Rock Fashion Rocks!

Today I welcome guest blogger Holli Weaver. When she told me about this activity I just knew it needed to be shared, so I’m  thrilled that she was willing to step in to the guest-blogger role.  So, with thanks, here’s Holli.

During a unit on Earth Science, my third graders engaged in a creative project that proved to be enjoyable and engaging. Actually, it rocked! Our class created a Rock Fashion Show. Students worked in pairs to research a rock of their choosing. They were guided by a rubric that included things like: two properties of the rock, where it is found, and what it is used for. The rubric also included language arts expectations. Students worked on writing in complete sentences and making sure the information presented sounded like a fashion show, not just a written report.

As students progressed with their research, I modeled what it would look like and sound like. The students were excited to see their teacher act silly, but they also noticed that it looked like a lot of fun. To support their writing I created a handout of nouns, verbs, and adjectives called Words That Will Make Your Writing Rock. Students worked to incorporate these words to create fashion-show-like voice for their writing. For example, Trevor and Ellie introduced their favorite rock this way:

Let’s give a big hand for the rock that makes countertops, building, and more. Bum, diddy, bum –Gregory Granite!

Gregory Granite comes in many different colors, like while with dark blue, black, brown, orange, pink and gray spots. Gregory Granite’s texture is bumpy and rough. Gregory Granite can be found in Central California and Joshua Tree National Park. Granite comes from the Latin root word meaning grain. Gregory is made out of quartz, feldspar, mica, and horneblende.

Gregory Granite is the state stone of North Carolina. Did you know that New Hampshire has been given the nickname of the Granite State? Don’t forget this mineral is very expensive, stylish and strong. Thank you very much!

Finally, students created costumes using the information they had about their rocks and their own creativity.

I was amazed at the creativity, engagement, and depth of learning that attached itself to the core curriculum as student learning progressed. Students became experts on their own rock and were so excited to share what they learned. Each day when they entered the classroom they would ask me if we were going to work on our fashion show. It was pretty cool!

Our celebration of learning took place with two presentations. Our first audience was our first grade reading buddies. Before the show began we played Queen’s, “We Will Rock You.” That really built the excitement. We also had background music for the fashion show. Our second presentation was held at our monthly assembly. The students presented for the third and fourth graders at our school. The Fashion Show was well received by both groups.

I will not lie–this project was a lot of work. But it was so worth it because even my students who struggle daily with learning were successful. I was so proud of the students for the effort and creativity they displayed. In many ways this creative project reinforces the concept of meeting the needs of all learners. It helped me realize that when students enjoy their learning—they own it!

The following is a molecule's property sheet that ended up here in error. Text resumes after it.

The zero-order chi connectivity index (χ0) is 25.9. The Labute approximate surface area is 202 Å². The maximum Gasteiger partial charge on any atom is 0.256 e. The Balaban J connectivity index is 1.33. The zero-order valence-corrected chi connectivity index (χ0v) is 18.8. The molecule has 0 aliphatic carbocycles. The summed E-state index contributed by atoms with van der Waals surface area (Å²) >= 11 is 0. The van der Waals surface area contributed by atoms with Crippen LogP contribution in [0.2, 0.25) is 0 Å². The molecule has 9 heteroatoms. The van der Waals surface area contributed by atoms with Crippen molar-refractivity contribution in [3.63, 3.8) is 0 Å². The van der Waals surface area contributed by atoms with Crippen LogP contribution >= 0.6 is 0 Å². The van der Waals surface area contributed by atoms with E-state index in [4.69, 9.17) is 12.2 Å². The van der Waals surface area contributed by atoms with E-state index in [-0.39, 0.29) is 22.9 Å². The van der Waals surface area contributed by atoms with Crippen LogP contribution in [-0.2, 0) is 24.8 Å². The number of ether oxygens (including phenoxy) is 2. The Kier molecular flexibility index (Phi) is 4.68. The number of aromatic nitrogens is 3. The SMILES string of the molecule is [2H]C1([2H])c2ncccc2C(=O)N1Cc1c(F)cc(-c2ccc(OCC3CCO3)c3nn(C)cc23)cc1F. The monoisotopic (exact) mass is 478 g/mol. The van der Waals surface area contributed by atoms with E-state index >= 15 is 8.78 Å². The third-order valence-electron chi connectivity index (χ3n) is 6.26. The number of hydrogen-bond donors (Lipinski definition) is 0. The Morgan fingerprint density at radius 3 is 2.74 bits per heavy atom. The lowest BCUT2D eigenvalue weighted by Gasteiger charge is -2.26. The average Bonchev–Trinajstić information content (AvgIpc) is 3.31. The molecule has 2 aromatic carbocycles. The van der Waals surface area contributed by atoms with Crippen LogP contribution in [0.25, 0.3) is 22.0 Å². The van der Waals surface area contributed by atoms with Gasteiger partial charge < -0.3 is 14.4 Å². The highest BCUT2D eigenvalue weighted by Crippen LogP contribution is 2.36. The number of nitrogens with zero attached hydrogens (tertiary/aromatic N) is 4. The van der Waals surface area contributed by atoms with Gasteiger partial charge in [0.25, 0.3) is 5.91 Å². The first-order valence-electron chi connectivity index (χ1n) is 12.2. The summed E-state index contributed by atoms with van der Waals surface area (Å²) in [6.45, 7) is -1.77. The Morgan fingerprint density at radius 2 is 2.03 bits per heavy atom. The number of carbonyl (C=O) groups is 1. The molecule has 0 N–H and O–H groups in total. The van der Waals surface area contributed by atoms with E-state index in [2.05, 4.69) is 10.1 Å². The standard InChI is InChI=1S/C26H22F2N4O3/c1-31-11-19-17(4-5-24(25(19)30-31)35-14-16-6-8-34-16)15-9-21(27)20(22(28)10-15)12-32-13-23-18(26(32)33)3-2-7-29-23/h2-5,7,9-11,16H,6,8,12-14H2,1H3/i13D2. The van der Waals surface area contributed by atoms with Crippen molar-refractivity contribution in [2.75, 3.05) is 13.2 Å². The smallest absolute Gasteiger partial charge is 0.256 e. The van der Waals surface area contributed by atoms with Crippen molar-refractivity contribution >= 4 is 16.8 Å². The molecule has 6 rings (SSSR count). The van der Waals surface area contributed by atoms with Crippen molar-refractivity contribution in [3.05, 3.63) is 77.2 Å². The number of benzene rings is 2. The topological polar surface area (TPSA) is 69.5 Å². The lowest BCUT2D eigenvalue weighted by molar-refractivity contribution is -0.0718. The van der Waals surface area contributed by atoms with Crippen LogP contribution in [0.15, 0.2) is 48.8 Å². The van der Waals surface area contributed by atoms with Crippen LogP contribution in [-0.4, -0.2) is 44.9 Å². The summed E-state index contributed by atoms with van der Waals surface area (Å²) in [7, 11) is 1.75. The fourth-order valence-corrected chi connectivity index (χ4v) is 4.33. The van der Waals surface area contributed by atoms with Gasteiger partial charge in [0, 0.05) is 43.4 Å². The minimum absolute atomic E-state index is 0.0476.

Idea adapted from: Barry Lane’s Wacky We-Search

5 thoughts on “Rock Fashion Rocks!

  1. What an awesome idea! I have read Barry Lane’s example multiple times and it’s on my list of things to try with my students. How wonderful it is to be reminded that all of our students deserve to feel successful. Thanks Holli for sharing. Sounds like your students work was just as creative as you! Kudos to you Mrs. Weaver and your class!

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  2. This is a wonderful project Holli and I betting your students won’t forget what they learned. Not only is this a fun and creative learning opportunity, you probably hit a ton of common core standards. Great job!

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  3. Thanks for your kind words – as a teacher I cannot express how I was brimming over when the celebration took place. I was never more proud of this group than when I saw them working together. It was meaningful for them but also for me as their teacher.

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  4. Wow! What a great way to integrate reading, writing, and science. I bet the kids didn’t even know they were learning standards! It sounds like the kids really enjoyed the presentation too! It’s amazing what kids will do when the purpose and audience of their work is clear! Thank you or sharing your smart work!!

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  5. I really enjoyed reading about this activity. What a great way to make learning fun, active, and memorable. The student writing samples were amazing. Because you made writing so fun for the kids, it looks like they were able to produce higher quality, voice filled writing. Activities like these inspire lifelong learners. Great job Holli and thank you for sharing your thinking.

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